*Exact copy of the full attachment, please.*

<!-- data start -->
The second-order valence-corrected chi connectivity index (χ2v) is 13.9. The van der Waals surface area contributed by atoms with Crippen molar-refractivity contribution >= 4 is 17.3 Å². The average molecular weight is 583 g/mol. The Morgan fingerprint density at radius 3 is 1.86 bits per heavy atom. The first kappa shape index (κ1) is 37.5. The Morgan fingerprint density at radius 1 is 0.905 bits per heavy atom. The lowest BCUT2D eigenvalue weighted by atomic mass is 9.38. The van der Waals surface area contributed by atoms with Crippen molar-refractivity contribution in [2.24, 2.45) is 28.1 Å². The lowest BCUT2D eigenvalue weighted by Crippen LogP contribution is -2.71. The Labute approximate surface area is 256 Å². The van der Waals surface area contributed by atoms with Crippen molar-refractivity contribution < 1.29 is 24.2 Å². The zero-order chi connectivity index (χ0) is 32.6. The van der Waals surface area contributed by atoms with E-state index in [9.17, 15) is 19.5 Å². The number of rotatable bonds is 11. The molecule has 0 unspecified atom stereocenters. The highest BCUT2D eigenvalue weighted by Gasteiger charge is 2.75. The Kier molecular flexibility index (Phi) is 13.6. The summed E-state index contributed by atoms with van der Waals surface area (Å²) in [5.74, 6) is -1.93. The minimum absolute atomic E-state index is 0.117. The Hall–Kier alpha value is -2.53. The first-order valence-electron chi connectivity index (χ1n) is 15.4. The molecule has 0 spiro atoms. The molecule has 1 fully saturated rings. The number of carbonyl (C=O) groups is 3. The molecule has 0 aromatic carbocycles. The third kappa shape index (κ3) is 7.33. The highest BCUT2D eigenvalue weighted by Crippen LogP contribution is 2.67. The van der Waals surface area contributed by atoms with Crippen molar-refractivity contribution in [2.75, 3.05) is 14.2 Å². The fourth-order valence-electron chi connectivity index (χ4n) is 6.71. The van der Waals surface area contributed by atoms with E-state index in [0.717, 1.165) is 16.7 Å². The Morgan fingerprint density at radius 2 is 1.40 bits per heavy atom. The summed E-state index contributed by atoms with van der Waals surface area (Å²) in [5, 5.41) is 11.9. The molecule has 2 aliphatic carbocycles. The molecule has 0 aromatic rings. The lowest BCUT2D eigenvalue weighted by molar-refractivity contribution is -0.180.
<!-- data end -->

The second-order valence-corrected chi connectivity index (χ2v) is 13.9. The van der Waals surface area contributed by atoms with Crippen molar-refractivity contribution >= 4 is 17.3 Å². The average molecular weight is 583 g/mol. The Morgan fingerprint density at radius 3 is 1.86 bits per heavy atom. The first kappa shape index (κ1) is 37.5. The Morgan fingerprint density at radius 1 is 0.905 bits per heavy atom. The lowest BCUT2D eigenvalue weighted by atomic mass is 9.38. The van der Waals surface area contributed by atoms with Crippen molar-refractivity contribution in [2.24, 2.45) is 28.1 Å². The lowest BCUT2D eigenvalue weighted by Crippen LogP contribution is -2.71. The Labute approximate surface area is 256 Å². The van der Waals surface area contributed by atoms with Crippen molar-refractivity contribution < 1.29 is 24.2 Å². The zero-order chi connectivity index (χ0) is 32.6. The van der Waals surface area contributed by atoms with E-state index in [9.17, 15) is 19.5 Å². The number of rotatable bonds is 11. The molecule has 0 unspecified atom stereocenters. The highest BCUT2D eigenvalue weighted by Gasteiger charge is 2.75. The Kier molecular flexibility index (Phi) is 13.6. The summed E-state index contributed by atoms with van der Waals surface area (Å²) in [5.74, 6) is -1.93. The minimum absolute atomic E-state index is 0.117. The Hall–Kier alpha value is -2.53. The first-order valence-electron chi connectivity index (χ1n) is 15.4. The molecule has 0 spiro atoms. The molecule has 1 fully saturated rings. The number of carbonyl (C=O) groups is 3. The molecule has 0 aromatic carbocycles. The third kappa shape index (κ3) is 7.33. The highest BCUT2D eigenvalue weighted by Crippen LogP contribution is 2.67. The van der Waals surface area contributed by atoms with Crippen molar-refractivity contribution in [2.75, 3.05) is 14.2 Å². The fourth-order valence-electron chi connectivity index (χ4n) is 6.71. The van der Waals surface area contributed by atoms with E-state index in [0.717, 1.165) is 16.7 Å². The Morgan fingerprint density at radius 2 is 1.40 bits per heavy atom. The summed E-state index contributed by atoms with van der Waals surface area (Å²) in [5, 5.41) is 11.9. The molecule has 2 aliphatic carbocycles. The molecule has 0 aromatic rings. The lowest BCUT2D eigenvalue weighted by molar-refractivity contribution is -0.180.